An explorer looks on in the Pastoruri glacier in Huaraz in November 2006. Ice atop the Cordillera Blanca, the largest glacier chain in the tropics, is melting quickly because of rising temperatures. ((Karel Navarro/Associated Press))

The world's largest tropical glacier is in danger of disappearing within five years, according to international researchers meeting this week in San Francisco.

Ohio State glaciologist Lonnie Thompson and a team of scientists said they have found evidence the Qori Kalis glacier of the Quelccaya ice cap in the Peruvian Andes could lose half its mass in 12 months and could be gone five years from now.

Thompson gave his presentation Thursday at the meeting of the American Association for the Advancement of Science. He told reporters afterward there was little mankind could do to stop the decline of the glacier and others like it.

"The lower elevation tropical glaciers are going right now, no matter what we do we're going to lose the glaciers on [Mount] Kilimanjaro and we're going to lose the lower elevation glaciers in the Andes," said Thompson.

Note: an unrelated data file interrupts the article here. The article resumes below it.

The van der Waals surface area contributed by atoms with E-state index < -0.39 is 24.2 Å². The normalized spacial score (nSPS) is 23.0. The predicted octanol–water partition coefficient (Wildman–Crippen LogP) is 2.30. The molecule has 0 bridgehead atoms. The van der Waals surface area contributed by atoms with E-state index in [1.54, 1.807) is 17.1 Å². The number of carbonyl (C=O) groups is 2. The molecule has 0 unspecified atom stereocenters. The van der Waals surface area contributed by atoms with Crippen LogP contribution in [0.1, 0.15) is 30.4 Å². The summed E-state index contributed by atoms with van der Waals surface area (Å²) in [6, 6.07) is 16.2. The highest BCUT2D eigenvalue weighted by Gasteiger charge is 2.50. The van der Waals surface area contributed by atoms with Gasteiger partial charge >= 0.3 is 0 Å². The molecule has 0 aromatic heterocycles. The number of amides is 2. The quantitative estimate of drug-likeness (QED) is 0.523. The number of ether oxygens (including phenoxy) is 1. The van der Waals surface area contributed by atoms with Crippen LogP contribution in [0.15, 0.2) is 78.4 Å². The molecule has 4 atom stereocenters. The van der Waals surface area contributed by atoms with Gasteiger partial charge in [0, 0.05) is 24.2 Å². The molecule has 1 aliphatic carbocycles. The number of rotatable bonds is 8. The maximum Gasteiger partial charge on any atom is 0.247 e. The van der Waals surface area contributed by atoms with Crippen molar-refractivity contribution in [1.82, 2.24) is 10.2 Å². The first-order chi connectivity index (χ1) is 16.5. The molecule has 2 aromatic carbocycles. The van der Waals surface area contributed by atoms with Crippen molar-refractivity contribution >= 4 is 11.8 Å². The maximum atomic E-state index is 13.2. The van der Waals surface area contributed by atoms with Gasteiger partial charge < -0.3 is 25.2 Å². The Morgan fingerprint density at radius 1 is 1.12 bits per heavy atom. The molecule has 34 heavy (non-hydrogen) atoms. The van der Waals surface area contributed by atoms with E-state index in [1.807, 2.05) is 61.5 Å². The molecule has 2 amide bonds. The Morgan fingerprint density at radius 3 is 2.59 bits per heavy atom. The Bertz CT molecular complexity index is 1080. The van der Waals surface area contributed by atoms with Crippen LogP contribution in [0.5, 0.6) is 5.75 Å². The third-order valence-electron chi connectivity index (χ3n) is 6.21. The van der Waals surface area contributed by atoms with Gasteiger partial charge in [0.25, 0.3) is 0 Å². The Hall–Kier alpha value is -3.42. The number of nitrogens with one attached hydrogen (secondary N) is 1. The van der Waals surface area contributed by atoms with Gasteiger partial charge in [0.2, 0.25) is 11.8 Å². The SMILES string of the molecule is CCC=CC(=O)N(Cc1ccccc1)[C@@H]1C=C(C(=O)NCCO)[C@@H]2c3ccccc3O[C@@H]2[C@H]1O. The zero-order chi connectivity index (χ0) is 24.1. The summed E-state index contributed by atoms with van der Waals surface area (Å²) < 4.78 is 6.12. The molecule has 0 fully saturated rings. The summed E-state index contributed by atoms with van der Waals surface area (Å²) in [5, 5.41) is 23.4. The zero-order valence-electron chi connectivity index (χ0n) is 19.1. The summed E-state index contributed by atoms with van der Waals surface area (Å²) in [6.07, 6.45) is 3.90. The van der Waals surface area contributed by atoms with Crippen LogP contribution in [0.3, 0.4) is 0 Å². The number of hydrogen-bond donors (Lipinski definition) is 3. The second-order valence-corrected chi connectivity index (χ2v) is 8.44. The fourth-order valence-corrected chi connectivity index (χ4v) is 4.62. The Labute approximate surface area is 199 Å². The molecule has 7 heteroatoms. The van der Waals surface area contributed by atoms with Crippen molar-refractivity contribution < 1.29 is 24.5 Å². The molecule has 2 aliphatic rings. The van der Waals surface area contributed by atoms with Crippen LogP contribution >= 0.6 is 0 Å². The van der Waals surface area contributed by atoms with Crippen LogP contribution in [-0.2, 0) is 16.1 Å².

The Quelccaya ice cap covers 44 square kilometres in the Cordillera Oriental region and is the world's largest tropical ice mass. Its biggest glacier, the Qori Kalis, has receded by at least 1.1 kilometres since 1963, when the first formal measurements were taken. The rate of retreat has increased from six metres per year between 1963and 1978 to 60 metres per year now, said Thompson.

The region also includes Peru's Cordillera Blanca, or White Mountain Range, one of the Andean country's most famous natural landmarks.

Climate change research has focused on melting glaciers in the north and south poles, but tropical glaciers also play a valuable role in local ecosystems as they feed rivers that supply fresh water to areas like Peru's arid coast.

Thompson worries the problem of global warming won't be addressed until things get worse.

"The question is, how far down this road do we go before there's any meaningful action to reduce emissions, what does the evidence have to be?" he said. "And unfortunately as human beings — it doesn't matter really what it is — we only deal well with crises."

The UN Intergovernmental Panel on Climate Change issued a report two weeks ago saying evidence of global warming was "unequivocal" and that man-made greenhouse gases were "very likely" behind the rising temperatures and sea levels.

The second of four reports from the panel identifying at-risk regions will be released April 6.

With files from the Associated Press